At the same time, NI needed to support newly created functions with global accountabilities, such as campaign managers. “While most of our execution and budgets are managed in the regions, we have roles who are accountable for the global campaigns. Allocadia gives these roles the ability to not only see what is being deployed, but also have insight into the investment. Allocadia has brought transparency to the marketing organization, that NI has never had before.”

To provide insight across regions, the team uses Allocadia to generate reports along various dimensions, including program family, campaigns, media type, tactic type, and region. This makes it possible to merge planning and reporting with how the regional marketing organizations are executing.

“Now we have insight into the overall marketing budget and can clearly see how much is spent on operational expenses and how much is available for marketing execution. With this clear view across all regions, marketing operations can better determine how to drive efficiencies holistically,” says Helena.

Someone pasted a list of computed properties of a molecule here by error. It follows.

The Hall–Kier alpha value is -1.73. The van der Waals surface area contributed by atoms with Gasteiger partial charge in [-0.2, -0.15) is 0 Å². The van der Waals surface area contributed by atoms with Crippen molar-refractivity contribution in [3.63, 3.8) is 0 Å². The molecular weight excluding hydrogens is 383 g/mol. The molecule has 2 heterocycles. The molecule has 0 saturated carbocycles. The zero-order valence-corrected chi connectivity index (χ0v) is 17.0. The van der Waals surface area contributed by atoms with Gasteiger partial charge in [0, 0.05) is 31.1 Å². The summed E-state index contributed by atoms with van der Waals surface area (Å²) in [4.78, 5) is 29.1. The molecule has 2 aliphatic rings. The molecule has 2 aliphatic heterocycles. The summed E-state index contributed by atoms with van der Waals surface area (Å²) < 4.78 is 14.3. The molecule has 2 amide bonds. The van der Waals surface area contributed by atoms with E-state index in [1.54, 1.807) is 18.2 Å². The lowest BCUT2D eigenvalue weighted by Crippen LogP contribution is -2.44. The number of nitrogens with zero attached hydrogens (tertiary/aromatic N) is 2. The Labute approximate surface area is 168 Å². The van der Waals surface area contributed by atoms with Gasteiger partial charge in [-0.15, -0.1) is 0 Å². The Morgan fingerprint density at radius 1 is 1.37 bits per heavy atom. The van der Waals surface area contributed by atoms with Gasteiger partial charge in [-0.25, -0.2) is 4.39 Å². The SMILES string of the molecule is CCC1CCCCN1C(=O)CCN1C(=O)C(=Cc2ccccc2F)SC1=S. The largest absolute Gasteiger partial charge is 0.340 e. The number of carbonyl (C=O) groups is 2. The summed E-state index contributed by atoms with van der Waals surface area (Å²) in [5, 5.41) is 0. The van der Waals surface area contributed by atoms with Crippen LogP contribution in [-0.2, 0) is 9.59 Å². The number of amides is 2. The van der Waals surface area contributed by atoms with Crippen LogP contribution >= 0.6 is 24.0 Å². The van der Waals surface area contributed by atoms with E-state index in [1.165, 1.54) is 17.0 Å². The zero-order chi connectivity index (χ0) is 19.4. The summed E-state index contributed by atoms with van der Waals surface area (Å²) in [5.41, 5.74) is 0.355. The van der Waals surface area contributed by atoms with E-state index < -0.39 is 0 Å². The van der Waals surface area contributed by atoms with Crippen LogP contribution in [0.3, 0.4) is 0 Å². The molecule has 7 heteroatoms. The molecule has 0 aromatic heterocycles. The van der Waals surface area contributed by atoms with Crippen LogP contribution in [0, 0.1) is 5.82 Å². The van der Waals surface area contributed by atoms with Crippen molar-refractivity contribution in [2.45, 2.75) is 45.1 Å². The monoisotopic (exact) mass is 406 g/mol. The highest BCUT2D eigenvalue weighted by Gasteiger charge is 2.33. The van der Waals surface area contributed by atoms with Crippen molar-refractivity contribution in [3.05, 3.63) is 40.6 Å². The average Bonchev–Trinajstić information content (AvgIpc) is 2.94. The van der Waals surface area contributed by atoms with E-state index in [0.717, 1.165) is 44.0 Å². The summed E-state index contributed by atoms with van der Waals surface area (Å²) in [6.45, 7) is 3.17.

“I run marketing operations like a skier. Good skiers prepare themselves for any weather and trail conditions while being agile enough to get around unexpected obstacles. They also make things fun by opting to take the more challenging route and tracking performance so they can continually set new goals and push the limits. Having the right tools for the conditions always helps. As a marketer, you need to do the same: define your vision and put a plan in place to achieve it while making effective use of the newest frameworks and technologies to push the limits. Just like a great pair of powder skis can help you ski more efficiently in deep snow, great marketing technology and processes helps run marketing efficiently and effectively.”

– Helena Lewis, Senior Group Manager for Global Marketing Operations and Technology, National Instruments

 

Photos courtesy of National Instruments